The Good, the Great and the Awesome from Raw 6/17/13

Erik BeastonFeatured ColumnistJune 18, 2013

The Good, the Great and the Awesome from Raw 6/17/13

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    Twenty-four hours removed from WWE Payback, Raw hits the airwaves from Grand Rapids, Michigan and the immediate future of the company was changed forever.

    Alberto Del Rio cemented his heel turn, CM Punk dumped Paul Heyman, the McMahons continued to exhibit dissension, Mark Henry retired then did not, Dolph Ziggler is a babyface now and the main event was marred by the fury of an F5.

    It was an action-packed show that nicely set up at least four different feuds going forward and delivered all of the excitement a fan could ask for.

    This is the good, great and awesome of June 17's Monday Night Raw.

The Good

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    Christian returns
    It has been a long time since Christian has appeared on WWE programming. The former World champion suffered a shoulder injury and had been off of television for nearly a year when Vickie Guerrero revealed him to be her big surprise on Monday's broadcast.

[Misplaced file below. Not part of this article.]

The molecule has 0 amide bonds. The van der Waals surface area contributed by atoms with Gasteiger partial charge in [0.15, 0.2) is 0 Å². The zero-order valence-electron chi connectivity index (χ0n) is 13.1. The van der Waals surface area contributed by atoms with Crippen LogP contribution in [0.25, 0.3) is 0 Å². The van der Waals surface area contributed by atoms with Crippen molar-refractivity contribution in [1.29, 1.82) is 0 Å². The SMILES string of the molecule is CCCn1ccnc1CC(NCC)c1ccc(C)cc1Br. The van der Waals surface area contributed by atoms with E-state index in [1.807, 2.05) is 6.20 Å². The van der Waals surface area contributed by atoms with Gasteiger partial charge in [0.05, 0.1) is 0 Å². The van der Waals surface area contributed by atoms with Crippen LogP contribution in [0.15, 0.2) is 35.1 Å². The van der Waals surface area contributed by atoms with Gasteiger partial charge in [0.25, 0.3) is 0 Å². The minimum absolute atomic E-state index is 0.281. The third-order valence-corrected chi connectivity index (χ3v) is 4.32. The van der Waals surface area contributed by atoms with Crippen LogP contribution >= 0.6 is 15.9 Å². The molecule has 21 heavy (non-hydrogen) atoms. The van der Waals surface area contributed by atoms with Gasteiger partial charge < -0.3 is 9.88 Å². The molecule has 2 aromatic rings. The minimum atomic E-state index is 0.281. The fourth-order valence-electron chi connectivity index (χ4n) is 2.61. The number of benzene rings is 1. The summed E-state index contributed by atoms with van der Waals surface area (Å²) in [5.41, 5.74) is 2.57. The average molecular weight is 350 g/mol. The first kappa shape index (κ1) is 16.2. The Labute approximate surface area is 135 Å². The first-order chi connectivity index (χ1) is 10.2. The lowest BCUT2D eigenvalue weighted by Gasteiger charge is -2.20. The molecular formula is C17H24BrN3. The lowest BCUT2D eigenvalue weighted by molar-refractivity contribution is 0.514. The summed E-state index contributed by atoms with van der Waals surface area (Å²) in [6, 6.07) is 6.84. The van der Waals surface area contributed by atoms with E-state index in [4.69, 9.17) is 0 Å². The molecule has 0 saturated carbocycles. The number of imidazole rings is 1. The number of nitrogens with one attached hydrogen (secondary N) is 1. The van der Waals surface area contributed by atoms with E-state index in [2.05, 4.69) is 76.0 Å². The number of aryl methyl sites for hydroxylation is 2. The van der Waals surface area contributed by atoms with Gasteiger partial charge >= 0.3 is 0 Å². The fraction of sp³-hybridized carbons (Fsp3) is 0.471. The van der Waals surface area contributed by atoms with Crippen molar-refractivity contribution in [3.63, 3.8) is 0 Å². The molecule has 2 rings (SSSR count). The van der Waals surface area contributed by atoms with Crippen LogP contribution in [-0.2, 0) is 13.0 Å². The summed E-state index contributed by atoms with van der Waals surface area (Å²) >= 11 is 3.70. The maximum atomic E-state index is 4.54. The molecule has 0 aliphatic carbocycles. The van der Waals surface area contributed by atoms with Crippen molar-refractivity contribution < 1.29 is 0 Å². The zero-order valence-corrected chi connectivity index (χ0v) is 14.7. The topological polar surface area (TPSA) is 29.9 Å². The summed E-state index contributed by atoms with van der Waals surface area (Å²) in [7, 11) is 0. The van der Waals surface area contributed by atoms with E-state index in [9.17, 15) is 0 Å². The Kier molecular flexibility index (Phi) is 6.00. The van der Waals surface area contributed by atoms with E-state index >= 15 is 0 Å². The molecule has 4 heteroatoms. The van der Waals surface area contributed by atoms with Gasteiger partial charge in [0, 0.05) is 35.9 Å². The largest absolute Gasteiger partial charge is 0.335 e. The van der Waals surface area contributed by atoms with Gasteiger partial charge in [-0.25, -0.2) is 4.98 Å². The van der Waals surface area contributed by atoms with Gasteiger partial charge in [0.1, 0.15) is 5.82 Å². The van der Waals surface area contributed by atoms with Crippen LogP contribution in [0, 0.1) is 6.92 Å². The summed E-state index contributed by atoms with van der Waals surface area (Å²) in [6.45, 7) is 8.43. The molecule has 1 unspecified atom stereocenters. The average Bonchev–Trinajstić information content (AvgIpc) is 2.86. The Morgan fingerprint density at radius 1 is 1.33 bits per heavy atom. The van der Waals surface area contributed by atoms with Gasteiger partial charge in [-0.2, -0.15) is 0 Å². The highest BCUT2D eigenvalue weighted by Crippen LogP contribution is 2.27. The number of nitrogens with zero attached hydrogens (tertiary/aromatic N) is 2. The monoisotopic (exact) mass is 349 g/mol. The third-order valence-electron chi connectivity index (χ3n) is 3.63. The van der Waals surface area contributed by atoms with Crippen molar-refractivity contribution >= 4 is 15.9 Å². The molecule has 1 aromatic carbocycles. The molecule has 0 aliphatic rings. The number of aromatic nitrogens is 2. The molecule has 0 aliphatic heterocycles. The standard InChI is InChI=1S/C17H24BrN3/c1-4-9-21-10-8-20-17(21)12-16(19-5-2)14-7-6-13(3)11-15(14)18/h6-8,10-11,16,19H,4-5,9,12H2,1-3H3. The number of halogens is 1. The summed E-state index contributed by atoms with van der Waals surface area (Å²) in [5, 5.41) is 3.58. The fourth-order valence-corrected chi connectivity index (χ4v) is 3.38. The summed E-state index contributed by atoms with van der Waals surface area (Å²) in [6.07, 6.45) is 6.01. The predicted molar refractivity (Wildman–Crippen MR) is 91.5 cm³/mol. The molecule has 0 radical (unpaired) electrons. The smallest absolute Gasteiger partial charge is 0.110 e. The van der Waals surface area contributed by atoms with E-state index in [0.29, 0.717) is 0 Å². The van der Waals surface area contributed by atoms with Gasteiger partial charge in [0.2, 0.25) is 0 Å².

Captain Charisma entered the arena to a huge pop from the fans in Grand Rapids and proceeded to have a solid match with former Intercontinental champion Wade Barrett. After a few minutes of action, Christian delivered the Killswitch and picked up the win.

    Christian's return is a welcome one. A hugely talented veteran and entertaining performer, he brings star power to a company that could use it.

    Whether that happens in the mid-card or main event is the bigger question.

     

    Antonio Cesaro and Zeb Colter
    The allegiance between Antonio Cesaro and Zeb Colter may not make sense on the surface, especially considering the fact that Colter and protegee Jack Swagger were denouncing foreigners as late as a month ago, but the pairing may prove to be just what Cesaro needed to finally get over with the WWEUniverse and elevate himself up the card.